But the cruelty is not the fault of the government. It is the fault of a system that is too heavily invested in government largess.  It is not the function of a government welfare program to support those who voluntarily choose not to work – even if it for the noble reason of full time Torah study. Welfare is supposed to be a safety net designed to serve those who through no fault of their own could not find work. Or those who are disabled.

Now it is certainly true that there is a legitimate method of supporting Torah scholars. It is known as the Yissachar-Zevulun relationship. This is a noble enterprise that is derived from Torah. The Posuk in V’Zos HaBracha (Devorim 33:18) which we read on Simchas Torah says the following: Semach Zevulun B'Tzeisecha, V'Yissachar B'Ohalecha - Rejoice O' Zevulun in your going out, and Yissachar in your tents.

In no way does this translate to mean that a Jewish government in Israel must support every Charedi Jew with a large family who chooses not to work and study Torah instead. The Yissachar-Zevulun partnership is a sort of voluntary business deal worked out between the 2 tribes. As Rashi explains -  Zevulun in effect is ‘buying a share’ of Yissachar’s Torah study.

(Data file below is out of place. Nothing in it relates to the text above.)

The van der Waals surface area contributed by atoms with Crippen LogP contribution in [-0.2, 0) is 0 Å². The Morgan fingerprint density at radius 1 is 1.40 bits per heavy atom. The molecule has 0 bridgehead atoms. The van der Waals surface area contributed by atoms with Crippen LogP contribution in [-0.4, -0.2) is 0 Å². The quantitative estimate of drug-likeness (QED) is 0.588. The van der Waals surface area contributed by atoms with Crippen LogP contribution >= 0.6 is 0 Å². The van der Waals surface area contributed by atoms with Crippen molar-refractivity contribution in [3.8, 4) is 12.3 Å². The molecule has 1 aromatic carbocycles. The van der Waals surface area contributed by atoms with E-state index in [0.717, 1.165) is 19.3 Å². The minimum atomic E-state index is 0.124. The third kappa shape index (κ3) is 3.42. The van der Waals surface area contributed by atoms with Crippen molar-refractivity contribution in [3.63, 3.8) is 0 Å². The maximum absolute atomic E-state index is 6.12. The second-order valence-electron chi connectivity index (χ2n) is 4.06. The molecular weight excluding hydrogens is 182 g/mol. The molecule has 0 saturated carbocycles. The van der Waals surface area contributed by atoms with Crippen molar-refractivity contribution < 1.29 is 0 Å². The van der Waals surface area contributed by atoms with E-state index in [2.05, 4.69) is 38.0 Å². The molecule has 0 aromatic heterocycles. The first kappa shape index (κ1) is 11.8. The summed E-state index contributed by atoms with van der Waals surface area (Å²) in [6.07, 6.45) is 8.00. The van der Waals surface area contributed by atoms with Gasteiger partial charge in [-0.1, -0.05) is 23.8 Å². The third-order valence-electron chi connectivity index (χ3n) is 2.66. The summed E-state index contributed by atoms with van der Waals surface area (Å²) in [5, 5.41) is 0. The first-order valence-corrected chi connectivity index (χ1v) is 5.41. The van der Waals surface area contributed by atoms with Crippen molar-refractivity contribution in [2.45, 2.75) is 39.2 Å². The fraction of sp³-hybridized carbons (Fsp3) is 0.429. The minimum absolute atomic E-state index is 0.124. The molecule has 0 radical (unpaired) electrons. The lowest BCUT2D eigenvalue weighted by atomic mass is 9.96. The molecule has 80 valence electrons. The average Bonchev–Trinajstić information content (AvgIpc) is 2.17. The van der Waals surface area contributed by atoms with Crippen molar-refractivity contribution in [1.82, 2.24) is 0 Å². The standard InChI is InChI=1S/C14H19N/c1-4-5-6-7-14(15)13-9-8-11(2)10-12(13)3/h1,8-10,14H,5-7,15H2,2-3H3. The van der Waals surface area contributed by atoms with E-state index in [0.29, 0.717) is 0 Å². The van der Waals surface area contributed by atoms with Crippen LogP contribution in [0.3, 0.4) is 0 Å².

In our world today, the Yissachars are the Talmidei Chachamim who study Torah full time. And those who contribute to their sustenance are the Zevuluns. In order for this arrangement to work - not everyone can be a Yissachar. Some of us have to be a Zevulun.

The Israeli government is not Zevulun. They are the government of all the people of Israel and they have a responsibility to everyone… not just one faction. And yet they still have seen fit to fund the Charedi Yissachars very generously for many decades. 

Nevertheless, the Charedi world has never seen the government in a positive light and condemns it frequently.  I do not recall too many expressions of gratitude. Although I did hear expressions of gratitude by a few Charedi Roshei Yeshiva from time to time - compared to the negative rhetoric one usually hears the occasional praise hardly makes a dent in their negative attitudes. Rhetoric like telling people to pray for the utter destruction of its current government is just another example of that.